Simon says – Time to play!

the scratch version of simple simon from MagPi magazine

the original Scratch project, courtesy of MagPi

Well, we’re back at school now and settling in.  I’m looking forward to the first few computing classes next week, but I took time out this weekend to have a play on Scratch and BYOB.  I started off with a project from the latest MagPi magazine, on building a Simple Simon game in Scratch.

The game itself was straightforward, following the code given, although I was reminded in the process exactly what the broadcast and wait block does (broadcasts a message then suspends activity on that thread until the receiving thread has finished). That might well come in handy when I sort out the animations for my virtual pet, as I’d been concerned that other scripts might interrupt any animation that’s run.

However, when I played the game, I found one thing that didn’t feel right – it generates a four tone/light sequence, asks the player to repeat it, then generates a completely new five-tone sequence, which quickly makes it very difficult to play as the difficulty increases.  I seem to remember that the original version of the game would add one to the sequence each time, rather than changing it to a new sequence, so I decided to produce my own version and move it up to BYOB in the process.

The game loaded fine from Scratch, although there were one or two issues with the length of list, which apparently is handled slightly differently between the two programs.  However, I was soon picking the code apart and working on the alterations I wanted.

the block I built to cycle through a list and broadcast each item

the block cycles through a list, broadcasting each item in turn

My first problem was that the original game would generate each tone, broadcast it and then add it to the list.  If I was going to add a number to the existing list, I would need to find a way to cycle through all the objects in the list, broadcasting them one by one.  This seemed an ideal candidate for a self-built block.

Looking around the help system for BYOB and finding words like predicates thrown around merrily made me realise that despite appearances this definitely is not just for kids – while kids can quickly get up and running doing something with Scratch, it’s capable of some pretty powerful stuff, even more so in the BYOB version, although the more high-powered you go the more fiddly it gets to produce the blocks needed, with blocks within blocks within blocks.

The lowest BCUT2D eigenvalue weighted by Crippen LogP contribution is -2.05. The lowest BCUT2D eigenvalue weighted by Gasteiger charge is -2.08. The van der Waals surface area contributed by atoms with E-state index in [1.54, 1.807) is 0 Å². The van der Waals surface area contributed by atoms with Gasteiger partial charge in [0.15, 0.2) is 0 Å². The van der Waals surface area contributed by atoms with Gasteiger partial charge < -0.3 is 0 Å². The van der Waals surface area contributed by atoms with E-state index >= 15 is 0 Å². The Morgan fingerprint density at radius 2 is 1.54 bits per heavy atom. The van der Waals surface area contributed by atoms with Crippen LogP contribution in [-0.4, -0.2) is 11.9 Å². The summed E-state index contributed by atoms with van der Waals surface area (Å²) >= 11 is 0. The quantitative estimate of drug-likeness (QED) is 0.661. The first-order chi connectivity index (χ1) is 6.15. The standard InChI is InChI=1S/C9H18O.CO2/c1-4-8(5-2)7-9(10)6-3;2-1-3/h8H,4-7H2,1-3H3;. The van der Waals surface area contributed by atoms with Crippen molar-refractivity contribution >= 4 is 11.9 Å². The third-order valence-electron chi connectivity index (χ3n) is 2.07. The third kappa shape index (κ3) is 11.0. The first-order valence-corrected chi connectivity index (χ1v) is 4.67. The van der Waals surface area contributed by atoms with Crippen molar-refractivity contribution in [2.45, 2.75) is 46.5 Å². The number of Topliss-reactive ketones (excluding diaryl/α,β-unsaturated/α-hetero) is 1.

Simple Simon game, BYOB version

Simple Simon BYOB version

I had to modify the flow of the main program in order to set up a 4 tone sequence, broadcast it, wait for response, then check it.  If the response is correct it adds to the score, generates and adds a number to the sequence then rebroadcasts, while if the response is wrong it takes a life away and replays the sequence as it is.

I definitely needed paper to scribble my thoughts on to work out the logic of the program, but it went together fairly well.  You know when a game is playable, when you have problems forcing yourself to test it rather than just playing!

The new version is more playable than the original, it makes a little use of the extra facilities of BYOB and I learnt a lot about the use of lists in Scratch/BYOB in the process.

The game currently keeps score during the game but is reset on restarting – one improvement would be to add in a high score variable, to keep track of the highest current run. I could also start the score at 4 instead of 0, so that it reflects the number of notes in the sequence.  An alternative would be to start with a one-note sequence, but that might make the game too slow to get started.

 

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About emmyleigh
Writer/editor/proofreader who loves technology

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